I. INTRODUCTION The fast technological development of the internet as well as the declining prices for the use of this technology has led to an increased diffusion of the internet during the last few years. The adoption and usage of Information and Communication Technology (ICT) is changing business processes, and the way people live and work. New innovations as a result of ICT are continuing to emerge. ICT is “any technology used to support information gathering, processing, distribution and use”[1]. This definition in the view of [11] classifies ICT into information technologies, telecommunications technologies and networking technologies. This covers all forms of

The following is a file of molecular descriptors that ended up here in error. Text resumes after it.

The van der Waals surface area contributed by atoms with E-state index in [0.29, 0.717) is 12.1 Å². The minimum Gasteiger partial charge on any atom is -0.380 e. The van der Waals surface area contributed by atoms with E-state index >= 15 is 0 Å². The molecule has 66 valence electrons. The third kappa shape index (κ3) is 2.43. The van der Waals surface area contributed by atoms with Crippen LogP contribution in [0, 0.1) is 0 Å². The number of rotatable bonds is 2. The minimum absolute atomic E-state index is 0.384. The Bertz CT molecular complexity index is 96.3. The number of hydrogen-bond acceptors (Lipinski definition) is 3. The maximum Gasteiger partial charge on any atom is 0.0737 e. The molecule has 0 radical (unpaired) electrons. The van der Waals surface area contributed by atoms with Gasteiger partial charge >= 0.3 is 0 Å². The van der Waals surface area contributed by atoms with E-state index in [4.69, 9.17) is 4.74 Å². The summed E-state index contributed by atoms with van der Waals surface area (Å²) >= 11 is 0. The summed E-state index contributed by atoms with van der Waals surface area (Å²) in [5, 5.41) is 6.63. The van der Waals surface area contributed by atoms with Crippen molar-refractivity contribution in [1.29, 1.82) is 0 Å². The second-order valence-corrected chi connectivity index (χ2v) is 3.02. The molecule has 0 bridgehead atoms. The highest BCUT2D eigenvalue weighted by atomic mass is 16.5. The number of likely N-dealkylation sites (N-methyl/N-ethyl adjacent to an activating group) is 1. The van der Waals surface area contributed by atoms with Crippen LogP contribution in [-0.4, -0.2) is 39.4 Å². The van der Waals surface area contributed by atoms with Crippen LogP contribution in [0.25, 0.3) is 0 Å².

technologies such as computers, Internet, websites as well as fixed-line telephones, mobile phones and other wireless communications devices, networks, broadband and various specialized devices [8]. Mobile payment systems are being embraced in many countries but its growth remains slow in most African countries. According to [5], this is mainly due to the lack of legal frameworks, inefficient banking and telecommunication systems, absence of security instruments and high illiteracy levels. Mobile payment systems level the playing field, presenting the opportunity for developing countries to compete equally with developed countries [7]. This has been demonstrated in Africa and Asia and is mainly due to the quickness with which mobile phone network infrastructure can be implemented but with less intense capital investment. Furthermore, people are much more willing to adopt mobile phone usage because most mobile phone operators’ offer prepaid services and this eliminates the need for credit or identity checks. In comparison with home computer usage, [6] observe that people in the developing countries prefer using mobile phones perhaps due to the high cost of the computers and the associated Internet connection charges. Like most developing countries in Africa, Malawi is beginning to adopt m-commerce. According to [14], the implementation of m-commerce in Malawi will face a number of issues which can be categorized as technical, business and policy problems. This paper aims to examine these identified issues and propose solutions by drawing from literature and the experiences of other developing and developed countries. Mobile phones can also offer a communications channel for initiating and executing on-line financial transactions. This channel may not only reduce the cost of financial transactions for provider and customer, but also allow new entrants to the financial sector, and new relationships to be formed for distributing services. These changes hold the prospect of accelerating access to financial services on the back of the mobile infrastructure. Most of the countries in the developing world have skipped fixed-line infrastructure and leapfrogged directly into mobile technology. Currently mobile telephony is the predominant mode of communication in the developing world. At the beginning of the twenty-first century, the average number of mobile phones per 100 inhabitants in Asia, Africa and Latin America and the Caribbean (LAC) has risen by 100-400% in a span of just five years [12]. In 1995, there were more phone lines in Manhattan than in all of Sub-